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I-35 Corridor Picks Up 600K SF In Industrial Space

US Foods
US Foods Buda

The Interstate 35 corridor between Austin and San Antonio will add another 600K SF of speculative industrial space with the approval of a local incentive deal Buda and Hays County have signed with Exeter Property Group.

Pennsylvania-based Exeter Property Group focuses on industrial property and distribution hubs. Earlier this year, Exeter closed on a $200M shipping hub for UPS, in North Texas, also supplemented by a local incentive agreement with Arlington.

The Buda industrial project will be on 30 acres east of the US Foods facility. And it will be the first spec industrial space in Buda, according to the Buda EDC. Exeter Buda Land L.P. expects to begin construction of the first 300K SF in early 2018. Exeter expects to invest between $7M and $14M in the first phase of the development.

“Exeter has been interested in development [of] an industrial and distribution complex in the Austin-San Antonio corridor, and we are excited about the potential the Buda site possesses,” Exeter principal Barney Sinclair said in a statement released once the two incentive packages were approved. “Given the nature of businesses that typically lease facilities like this one, it was especially vital that Triple Freeport was recently approved. This helped bring the Buda property to the top of the list of potential sites.”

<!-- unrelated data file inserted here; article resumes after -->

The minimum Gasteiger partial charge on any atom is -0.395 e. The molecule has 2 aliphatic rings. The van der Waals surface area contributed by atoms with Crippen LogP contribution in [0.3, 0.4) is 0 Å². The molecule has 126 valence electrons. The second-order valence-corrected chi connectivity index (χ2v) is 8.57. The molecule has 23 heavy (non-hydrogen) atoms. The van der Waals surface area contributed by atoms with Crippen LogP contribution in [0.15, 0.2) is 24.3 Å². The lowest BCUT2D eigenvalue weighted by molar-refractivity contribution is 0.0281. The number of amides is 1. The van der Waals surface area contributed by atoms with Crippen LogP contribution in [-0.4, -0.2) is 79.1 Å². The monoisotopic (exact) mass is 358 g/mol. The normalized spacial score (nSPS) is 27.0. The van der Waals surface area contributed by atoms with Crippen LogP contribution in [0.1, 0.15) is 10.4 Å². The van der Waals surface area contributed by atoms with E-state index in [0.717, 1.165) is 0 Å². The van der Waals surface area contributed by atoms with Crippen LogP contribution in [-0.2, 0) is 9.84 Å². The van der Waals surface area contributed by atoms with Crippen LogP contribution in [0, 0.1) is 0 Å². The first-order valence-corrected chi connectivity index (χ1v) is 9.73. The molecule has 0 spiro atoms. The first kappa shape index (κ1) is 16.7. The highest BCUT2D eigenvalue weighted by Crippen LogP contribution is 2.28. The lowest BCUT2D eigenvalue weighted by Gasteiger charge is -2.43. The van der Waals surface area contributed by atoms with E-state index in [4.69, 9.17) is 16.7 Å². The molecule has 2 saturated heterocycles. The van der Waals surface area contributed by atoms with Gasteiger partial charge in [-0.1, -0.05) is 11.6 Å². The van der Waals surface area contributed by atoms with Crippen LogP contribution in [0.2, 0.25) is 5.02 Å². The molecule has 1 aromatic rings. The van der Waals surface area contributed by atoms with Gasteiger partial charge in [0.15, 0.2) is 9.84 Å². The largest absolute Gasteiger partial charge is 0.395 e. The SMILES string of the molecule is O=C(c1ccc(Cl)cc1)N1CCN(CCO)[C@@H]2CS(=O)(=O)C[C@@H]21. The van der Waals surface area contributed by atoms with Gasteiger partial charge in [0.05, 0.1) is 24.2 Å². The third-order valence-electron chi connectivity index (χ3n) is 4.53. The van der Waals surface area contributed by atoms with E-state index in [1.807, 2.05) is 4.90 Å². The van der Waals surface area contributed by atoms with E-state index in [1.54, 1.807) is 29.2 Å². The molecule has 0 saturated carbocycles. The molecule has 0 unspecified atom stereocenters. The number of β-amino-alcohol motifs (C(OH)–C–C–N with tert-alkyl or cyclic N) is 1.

Triple Freeport takes taxes off inventory that leaves the state within 175 days. The term “triple” means the city, county and school district have agreed to take the inventory off the tax rolls. The Hays Consolidated Independent School District rejected a similar proposal in 1989.

Incentives were approved under Chapter 381 of the Texas tax code, which authorizes county industrial commissions for midsize counties. Buda will rebate funds for infrastructure and at the point when the first client is secured. Hays County will rebate a portion of property taxes.

The maximum amount of the tax incentives will be $125,000 for both city and county. According to the Texas Taxpayers and Research Association, freeport exemptions prevented about $30.3B from being put in Texas school district tax rolls in 2016, about 1% of the state's total market value.